In this theory, management assumes employees may be ambitious, self-motivated, and exercise self-control. It is believed that employees enjoy their mental and physical work duties. According to Papa, to them work is as natural as play. They possess the ability for creative problem solving, but their talents are underused in most organizations. Given the proper conditions, theory Y managers believe that employees will learn to seek out and accept responsibility and to exercise self-control and self-direction in accomplishing objectives to which they are committed. A Theory Y manager believes that, given the right conditions, most people will want to do well at work. They believe that the satisfaction of doing a good job is a strong motivation. Many people interpret Theory Y as a positive set of beliefs about workers. A close reading of The Human Side of Enterprise reveals that McGregor simply argues for managers to be open to a more positive view of workers and the possibilities that this creates. He thinks that Theory Y managers are more likely than Theory X managers to develop the climate of trust with employees that is required for human resource development. It's here through human resource development that is a crucial aspect of any organization. This would include managers communicating openly with subordinates, minimizing the difference between superior-subordinate relationships, creating a comfortable environment in which subordinates can develop and use their abilities. This climate would include the sharing of decision making so that subordinates have say in decisions that influence them.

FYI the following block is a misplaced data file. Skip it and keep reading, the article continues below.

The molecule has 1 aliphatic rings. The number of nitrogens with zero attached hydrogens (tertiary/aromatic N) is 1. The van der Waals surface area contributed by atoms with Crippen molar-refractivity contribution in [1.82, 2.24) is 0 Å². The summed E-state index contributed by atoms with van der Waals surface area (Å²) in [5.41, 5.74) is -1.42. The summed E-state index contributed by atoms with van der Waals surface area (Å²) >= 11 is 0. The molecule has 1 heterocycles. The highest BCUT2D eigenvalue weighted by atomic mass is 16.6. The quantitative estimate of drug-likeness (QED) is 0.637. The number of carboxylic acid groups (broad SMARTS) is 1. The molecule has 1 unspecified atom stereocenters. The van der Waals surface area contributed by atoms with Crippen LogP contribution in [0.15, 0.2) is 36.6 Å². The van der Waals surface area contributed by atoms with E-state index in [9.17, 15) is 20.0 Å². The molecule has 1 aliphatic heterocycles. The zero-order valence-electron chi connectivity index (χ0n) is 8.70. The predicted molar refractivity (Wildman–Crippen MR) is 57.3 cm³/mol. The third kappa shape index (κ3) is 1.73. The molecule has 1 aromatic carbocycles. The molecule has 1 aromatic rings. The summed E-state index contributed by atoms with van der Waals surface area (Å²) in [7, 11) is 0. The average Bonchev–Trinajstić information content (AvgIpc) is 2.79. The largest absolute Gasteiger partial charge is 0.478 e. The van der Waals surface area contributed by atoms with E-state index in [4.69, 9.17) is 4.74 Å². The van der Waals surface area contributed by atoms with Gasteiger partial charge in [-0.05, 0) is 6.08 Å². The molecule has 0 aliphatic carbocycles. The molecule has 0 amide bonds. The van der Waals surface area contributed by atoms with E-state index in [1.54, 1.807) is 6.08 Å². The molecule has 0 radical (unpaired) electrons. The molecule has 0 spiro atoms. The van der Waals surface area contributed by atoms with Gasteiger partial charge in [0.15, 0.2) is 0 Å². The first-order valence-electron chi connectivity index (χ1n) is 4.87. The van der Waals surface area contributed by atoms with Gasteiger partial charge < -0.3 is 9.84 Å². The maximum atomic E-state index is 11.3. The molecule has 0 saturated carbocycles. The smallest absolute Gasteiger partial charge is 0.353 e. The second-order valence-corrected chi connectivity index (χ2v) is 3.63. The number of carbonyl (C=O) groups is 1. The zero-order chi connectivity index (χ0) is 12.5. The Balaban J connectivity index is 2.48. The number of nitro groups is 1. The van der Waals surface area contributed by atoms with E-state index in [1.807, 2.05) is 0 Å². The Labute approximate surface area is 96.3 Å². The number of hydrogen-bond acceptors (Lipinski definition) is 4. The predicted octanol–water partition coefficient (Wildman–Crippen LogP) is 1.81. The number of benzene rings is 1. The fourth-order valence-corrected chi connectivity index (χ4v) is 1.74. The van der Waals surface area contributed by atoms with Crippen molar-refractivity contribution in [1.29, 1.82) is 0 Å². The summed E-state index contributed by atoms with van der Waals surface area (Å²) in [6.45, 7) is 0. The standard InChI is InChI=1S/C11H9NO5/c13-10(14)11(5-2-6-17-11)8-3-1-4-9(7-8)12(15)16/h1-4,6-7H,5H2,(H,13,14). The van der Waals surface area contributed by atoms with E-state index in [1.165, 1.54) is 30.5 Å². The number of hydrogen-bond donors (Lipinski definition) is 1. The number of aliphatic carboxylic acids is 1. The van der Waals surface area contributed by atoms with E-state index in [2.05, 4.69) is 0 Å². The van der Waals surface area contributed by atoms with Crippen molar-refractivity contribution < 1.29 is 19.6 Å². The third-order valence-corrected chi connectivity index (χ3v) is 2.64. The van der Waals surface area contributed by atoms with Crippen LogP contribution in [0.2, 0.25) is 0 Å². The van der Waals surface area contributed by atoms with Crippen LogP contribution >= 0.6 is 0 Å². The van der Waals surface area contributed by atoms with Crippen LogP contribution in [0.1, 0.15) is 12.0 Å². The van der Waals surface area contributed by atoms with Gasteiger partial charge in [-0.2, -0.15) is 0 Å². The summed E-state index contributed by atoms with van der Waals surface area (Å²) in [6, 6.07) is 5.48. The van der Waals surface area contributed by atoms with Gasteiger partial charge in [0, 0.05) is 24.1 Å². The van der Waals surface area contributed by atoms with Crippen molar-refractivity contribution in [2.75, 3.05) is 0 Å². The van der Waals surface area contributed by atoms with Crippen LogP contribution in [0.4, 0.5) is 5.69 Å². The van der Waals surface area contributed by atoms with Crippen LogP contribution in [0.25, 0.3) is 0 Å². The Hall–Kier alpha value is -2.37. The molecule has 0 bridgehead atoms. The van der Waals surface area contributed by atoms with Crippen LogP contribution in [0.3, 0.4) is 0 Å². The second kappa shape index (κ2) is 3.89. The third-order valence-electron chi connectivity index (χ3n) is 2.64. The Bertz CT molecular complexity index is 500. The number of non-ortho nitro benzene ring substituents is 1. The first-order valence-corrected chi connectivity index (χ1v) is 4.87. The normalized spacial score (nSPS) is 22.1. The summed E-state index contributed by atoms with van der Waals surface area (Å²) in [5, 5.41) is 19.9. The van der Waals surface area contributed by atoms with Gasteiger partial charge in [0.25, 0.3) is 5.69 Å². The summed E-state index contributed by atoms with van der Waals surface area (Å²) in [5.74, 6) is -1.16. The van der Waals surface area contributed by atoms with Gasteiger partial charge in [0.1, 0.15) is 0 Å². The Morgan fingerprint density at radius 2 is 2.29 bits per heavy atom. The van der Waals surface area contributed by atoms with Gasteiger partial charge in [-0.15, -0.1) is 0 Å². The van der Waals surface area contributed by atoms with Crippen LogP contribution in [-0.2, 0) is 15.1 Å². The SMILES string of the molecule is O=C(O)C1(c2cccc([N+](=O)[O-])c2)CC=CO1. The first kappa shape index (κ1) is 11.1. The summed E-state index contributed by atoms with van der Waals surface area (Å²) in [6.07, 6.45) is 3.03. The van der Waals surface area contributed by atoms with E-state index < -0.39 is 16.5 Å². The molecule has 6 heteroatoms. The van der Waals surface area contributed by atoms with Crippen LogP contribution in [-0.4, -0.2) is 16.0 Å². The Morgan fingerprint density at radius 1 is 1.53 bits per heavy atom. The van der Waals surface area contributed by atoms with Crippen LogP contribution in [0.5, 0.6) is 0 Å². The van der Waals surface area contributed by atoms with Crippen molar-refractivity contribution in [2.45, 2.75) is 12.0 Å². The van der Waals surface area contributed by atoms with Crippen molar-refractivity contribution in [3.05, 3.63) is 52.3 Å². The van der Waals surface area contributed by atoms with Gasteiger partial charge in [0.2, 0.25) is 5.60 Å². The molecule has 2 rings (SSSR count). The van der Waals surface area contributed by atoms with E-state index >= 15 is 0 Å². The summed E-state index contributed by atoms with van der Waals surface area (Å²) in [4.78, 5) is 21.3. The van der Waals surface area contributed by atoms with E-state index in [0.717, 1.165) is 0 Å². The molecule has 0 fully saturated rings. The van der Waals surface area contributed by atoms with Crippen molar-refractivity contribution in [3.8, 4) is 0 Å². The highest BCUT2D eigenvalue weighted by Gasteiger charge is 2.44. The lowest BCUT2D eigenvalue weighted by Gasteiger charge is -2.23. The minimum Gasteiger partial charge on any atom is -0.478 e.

[edit] Theory X and Theory Y combined

For McGregor, Theory X and Y are not different ends of the same continuum. Rather they are two different continua in themselves. Thus, if a manager needs to apply Theory Y principles, that does not preclude him from being a part of Theory X & Y.

[edit] McGregor and Maslow's hierarchy